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Chemical reactions occur when bonds (between the electrons of atoms) are formed or broken Chemical reactions involve changes in the chemical composition.

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Presentation on theme: "Chemical reactions occur when bonds (between the electrons of atoms) are formed or broken Chemical reactions involve changes in the chemical composition."— Presentation transcript:

1 Chemical reactions occur when bonds (between the electrons of atoms) are formed or broken Chemical reactions involve changes in the chemical composition of matter the making of new materials with new properties energy changes: Bond breaking absorbs Energy (endothermic process) Bond making releases Energy (exothermic process) Symbols represent elements Formulas describe compounds Chemical equations describe a chemical reaction Balancing Equations

2 Chemical Equations A chemical equation is written as an expression similar to a mathematic equation that can be compared to a recipe that a chemist follows in order to produce desired results.

3 Chemical Equations Their Job: Depict the kind of reactants and products and their relative amounts in a reaction. 4 Al (s) + 3 O 2 (g) ---> 2 Al 2 O 3 (s) The numbers in the front are called stoichiometric coefficients The letters (s), (g), and (l) are the physical states of compounds.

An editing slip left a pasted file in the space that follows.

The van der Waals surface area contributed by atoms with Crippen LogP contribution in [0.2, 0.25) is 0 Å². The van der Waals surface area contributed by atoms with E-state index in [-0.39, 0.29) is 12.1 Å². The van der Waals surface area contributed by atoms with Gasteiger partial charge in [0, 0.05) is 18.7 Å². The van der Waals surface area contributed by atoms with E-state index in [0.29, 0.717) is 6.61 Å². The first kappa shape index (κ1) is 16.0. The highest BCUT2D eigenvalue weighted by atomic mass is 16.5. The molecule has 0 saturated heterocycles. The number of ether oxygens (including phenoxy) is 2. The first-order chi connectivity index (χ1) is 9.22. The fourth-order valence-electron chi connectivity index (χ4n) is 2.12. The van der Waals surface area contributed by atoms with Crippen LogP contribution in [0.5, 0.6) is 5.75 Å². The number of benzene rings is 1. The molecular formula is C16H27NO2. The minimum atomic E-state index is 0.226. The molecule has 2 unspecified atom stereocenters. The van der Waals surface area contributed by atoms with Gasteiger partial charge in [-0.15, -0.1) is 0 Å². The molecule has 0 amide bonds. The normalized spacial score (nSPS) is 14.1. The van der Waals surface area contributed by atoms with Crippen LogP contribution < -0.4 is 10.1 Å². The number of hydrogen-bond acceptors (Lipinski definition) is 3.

4 Because of the principle of the conservation of matter (matter can not be created or destroyed) an equation must be balanced. Because of the principle of the conservation of matter (matter can not be created or destroyed) an equation must be balanced. It must have the same number of atoms of the same kind on both sides. It must have the same number of atoms of the same kind on both sides. Law of Conservation of Energy MUST ALSO BE FOLLOWED! Lavoisier, 1788 Chemical Equations

5 All chemical equations have reactants and products. We express a chemical equation as follows: Reactants  Products The arrow is equivalent to an “=“ math. When we describe the equation we use the word “yields” or “produces” instead of equals Example C + O 2  CO 2 This reads “carbon plus oxygen react to yield carbon dioxide”

6 Balancing a Chemical Equation A chemical equation is balanced when the atoms found on the reactant side of the equation equals that found on the product side. The arrow can be considered the balance point.

7 Solid (s) Liquid (l) Gas (g) Aqueous solution (aq) Catalyst H 2 SO 4 or Pt Escaping gas (  ) Change of temperature/ heat energy (  or + 3kJ or – 3kJ) Symbols Used in Equations

8 not When balancing a chemical reaction you may add coefficients in front of the compounds to balance the reaction, but you may not change the subscripts. Changing the subscripts changes the compound. Subscripts are determined by the valence electrons (charges for ionic or sharing for covalent) Think back to naming compounds/ determining formulas. NaCl exists, because Na is + and Cl is -, but NaCl 2 does NOT exist since you would not have a neutral compound! You can’t just add a number to a formula to balance an equation. Balancing Equations